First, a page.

Push Based Monitoring Service with Prometheus
Prometheus natively supports pull model, but there’s a long discussion for Prometheus between pull and push, e.g. Pull doesn’t scale - or does it?. In this post it gives detailed pros and cons. Considering that we prefer not to expose an extra HTTP endpoint for each worker node, we would like to take some walk around to implement a push based monitoring with node_exporter, pushgateway and prometheus.
We have multiple service nodes, each of them hosts multiple services, we use node_exporter to collect system metrics.
What is different here is we add a forwarder between node_exporter and pushgateway, which helps us to switch the direction of data pipeline. Basically, node_exporter still listens on a specific port to expose metrics, but it only accepts internal requests. It helps us to keep the node safe from external malicious visits. Forwarder gets the metrics and send it to pushgateway, prometheus scraps data from pushgateway, instead of node_exporter.
It does not make any sense if we launch node_exporter in a separate container, because it needs to be able to access the host status directly by scraping system info files, not the container status. So in order to make life easy, we create a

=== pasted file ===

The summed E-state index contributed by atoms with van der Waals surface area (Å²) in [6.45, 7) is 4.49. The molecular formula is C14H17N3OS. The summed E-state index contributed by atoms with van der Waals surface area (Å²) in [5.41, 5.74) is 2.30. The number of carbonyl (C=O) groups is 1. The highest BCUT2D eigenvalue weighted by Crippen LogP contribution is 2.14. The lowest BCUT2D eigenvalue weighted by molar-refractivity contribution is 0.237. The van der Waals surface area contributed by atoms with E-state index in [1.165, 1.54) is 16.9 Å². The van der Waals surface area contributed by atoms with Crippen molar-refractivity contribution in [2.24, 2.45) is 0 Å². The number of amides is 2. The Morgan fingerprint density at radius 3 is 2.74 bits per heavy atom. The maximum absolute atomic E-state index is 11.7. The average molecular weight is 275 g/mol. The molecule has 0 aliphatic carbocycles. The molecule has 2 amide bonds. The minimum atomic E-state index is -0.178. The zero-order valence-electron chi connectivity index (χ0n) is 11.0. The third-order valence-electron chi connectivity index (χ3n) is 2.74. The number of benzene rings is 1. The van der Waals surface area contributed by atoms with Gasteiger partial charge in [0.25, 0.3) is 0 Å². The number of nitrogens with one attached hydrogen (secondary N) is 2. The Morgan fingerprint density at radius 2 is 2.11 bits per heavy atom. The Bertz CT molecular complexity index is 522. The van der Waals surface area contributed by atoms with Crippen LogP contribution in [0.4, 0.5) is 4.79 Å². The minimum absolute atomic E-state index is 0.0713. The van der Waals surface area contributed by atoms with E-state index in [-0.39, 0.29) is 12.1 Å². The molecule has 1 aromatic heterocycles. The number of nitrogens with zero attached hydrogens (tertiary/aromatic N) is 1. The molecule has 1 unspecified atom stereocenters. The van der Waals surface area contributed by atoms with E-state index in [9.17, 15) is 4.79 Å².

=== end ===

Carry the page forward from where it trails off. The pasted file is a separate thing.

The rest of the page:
exporter.service to manage its lifetime.
By default the port
9014 will be listened by node_exporter, we should setup the inbound rules of network security group and make sure that it can not be accessed from outside to keep the node safe.
Instead of pulling data from node_exporter, we create an internal cron task to pull the metrics constantly from node_exporter and send it to pushgateway passively. The script is simple enough with no more than two
curl calls. Of course it would be better if we check the exporter status before local pulling, this helps to eliminate empty push actions.
Send metrics to pushgateway
The cron task can be added as below. However, it is not recommended to do that because it has the risk of adding duplicated tasks. A better way of doing this is to create
PID file and use it as a lock. More details can be found here, Preventing duplicate cron job executions
echo "*/1 * * * * /root/exporter/cron.sh > /dev/null" | crontab
Launching pushgateway is easy, simply follow the official document here README.md. I’d suggest to run pushgateway in a separate container by drafting a local Dockerfile.
# This is an official Dockerfile
You can add more parameters by appending
CMD commands after
ENTRYPOINT. Details of its parameters can be found by using
I’d recommend to launch prometheus by using container. You can follow the documentation here to setup a prometheus container within 5 min, Install Prometheus using Docker.
This post gives a brief instructions on how to setup a push based monitoring service with
prometheus. The key of replacing pull with push is simply adding a cron task that pulls local metrics and send it to pushgateway. It helps to hide the port
9014 from outside and keep the system safe.